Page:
But Trump did nothing of the sort.

“I will look at it at the time. I’m not looking at anything now. I will look at it at the time,” said Trump.

Then the candidate began to tick off the falsehoods that he might employ in order to try and discredit a result that he appears to be temperamentally incapable of accepting: “What I’ve seen, what I’ve seen is so bad. First of all, the media is so dishonest and so corrupt. And the pile-on is so amazing. The New York Times actually wrote an article about it, that they don’t even care. It’s so dishonest. And they have poisoned the minds of the voters…”

Trump raged on, repeating discredited right-wing talking points about “millions of people that are registered to vote that shouldn’t be registered to vote,” griping some more about “the corrupt media” and concluding with a rant about how Clinton “should never have been allowed to run for the presidency based on what she did with e-mails and so many other things.”

Finally, Wallace made the essential intervention.

“Sir,” the moderator began, “there is a tradition in this country, in fact one of the prides of this country is the peaceful transition of power. And that no matter how hard fought a campaign is, that at the end of the campaign, that the loser concedes to the winner. Not saying that you’re necessarily going to be the loser or the winner. But that the loser concedes to the winner, and that the country comes together in part for the good of the country. Are you saying you’re not prepared now to commit to that principle?”

“What I’m saying is I’ll tell you at the time,” Trump responded, almost gleefully. “I’ll keep you in suspense, okay?”

That was, as Clinton noted, a “horrifying” statement.

The Democratic nominee suggested that what might be even more horrifying was the prospect that, in rejecting the basic premises of American democracy, Trump was just being Trump.

“Every time Donald thinks things are not going in his direction, he claims whatever it is is rigged against him,” she began, recalling that

The FBI conducted a year-long investigation into my e-mails. They concluded there was no case. He said the FBI was rigged. He lost the Iowa caucus. He lost the Wisconsin primary. He said the Republican primary was rigged against him. Then Trump University gets sued for fraud and racketeering. He claims the court system and the federal judge is rigged against him. There was even a time when he didn’t get an Emmy for his TV program three years in a row and he started tweeting that the Emmys were rigged.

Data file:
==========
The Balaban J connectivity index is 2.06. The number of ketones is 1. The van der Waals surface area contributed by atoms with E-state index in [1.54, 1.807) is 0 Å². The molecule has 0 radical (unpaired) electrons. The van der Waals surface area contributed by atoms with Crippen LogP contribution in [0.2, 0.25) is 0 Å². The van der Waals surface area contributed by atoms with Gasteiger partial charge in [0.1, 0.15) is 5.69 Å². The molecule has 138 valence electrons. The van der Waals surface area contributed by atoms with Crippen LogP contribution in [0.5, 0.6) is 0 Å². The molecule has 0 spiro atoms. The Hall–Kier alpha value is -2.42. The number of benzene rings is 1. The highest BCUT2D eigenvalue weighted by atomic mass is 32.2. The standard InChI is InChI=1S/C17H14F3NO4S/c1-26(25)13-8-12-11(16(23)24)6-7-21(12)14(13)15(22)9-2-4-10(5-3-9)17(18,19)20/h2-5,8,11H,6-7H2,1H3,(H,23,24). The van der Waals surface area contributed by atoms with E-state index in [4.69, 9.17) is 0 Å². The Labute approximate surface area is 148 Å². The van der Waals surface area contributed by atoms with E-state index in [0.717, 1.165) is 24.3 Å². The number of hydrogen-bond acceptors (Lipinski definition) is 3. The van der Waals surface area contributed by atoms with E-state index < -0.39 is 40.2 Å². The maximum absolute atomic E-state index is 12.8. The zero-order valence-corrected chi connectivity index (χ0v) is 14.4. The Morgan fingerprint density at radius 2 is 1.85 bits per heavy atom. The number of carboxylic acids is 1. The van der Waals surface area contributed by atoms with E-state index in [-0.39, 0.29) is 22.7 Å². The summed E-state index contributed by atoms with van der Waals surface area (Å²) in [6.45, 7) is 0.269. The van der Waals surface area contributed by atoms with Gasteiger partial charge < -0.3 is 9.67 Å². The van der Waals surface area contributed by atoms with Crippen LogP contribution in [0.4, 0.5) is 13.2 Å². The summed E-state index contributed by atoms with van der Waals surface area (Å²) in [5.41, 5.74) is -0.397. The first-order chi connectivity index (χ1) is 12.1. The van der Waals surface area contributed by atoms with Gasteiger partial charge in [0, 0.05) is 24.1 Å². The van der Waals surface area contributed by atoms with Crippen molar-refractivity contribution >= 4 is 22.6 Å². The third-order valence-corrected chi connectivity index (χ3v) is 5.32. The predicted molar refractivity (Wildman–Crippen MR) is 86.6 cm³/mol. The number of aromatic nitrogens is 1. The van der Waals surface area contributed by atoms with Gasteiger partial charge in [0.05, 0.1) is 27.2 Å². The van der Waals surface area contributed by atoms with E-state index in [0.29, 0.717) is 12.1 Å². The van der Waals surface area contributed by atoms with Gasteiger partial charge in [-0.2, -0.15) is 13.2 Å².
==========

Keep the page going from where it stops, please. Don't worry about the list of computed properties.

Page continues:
At that point Trump interrupted, as he frequently did through the evening, to gripe about the Emmy that was denied him.

“Should have gotten it,” he said.

That glib interjection by Trump confirmed what Clinton was saying: “This is a mind-set. This is how Donald thinks. And it’s funny, but it’s also really troubling.”

Whether he knew it or not, Donald Trump had just handed Hillary Clinton an opening that has never before been afforded a participant in an American presidential debate. And she seized it.

Speaking of Trump’s “keep you in suspense” approach to the election, she said: “[That] is not the way our democracy works. We’ve been around for 240 years. We’ve had free and fair election. We’ve accepted the outcomes when we may not have liked them. And that is what must be expected of anyone standing on a debate stage during a general election.… Let’s be clear about what he is saying and what that means. He is denigrating, he is talking down our democracy. And I for one am appalled that somebody who is the nominee of one of our two major parties would take that kind of position.”

Trump’s words were, indeed, appalling.

And, by every historic and contemporary measure, they are disqualifying.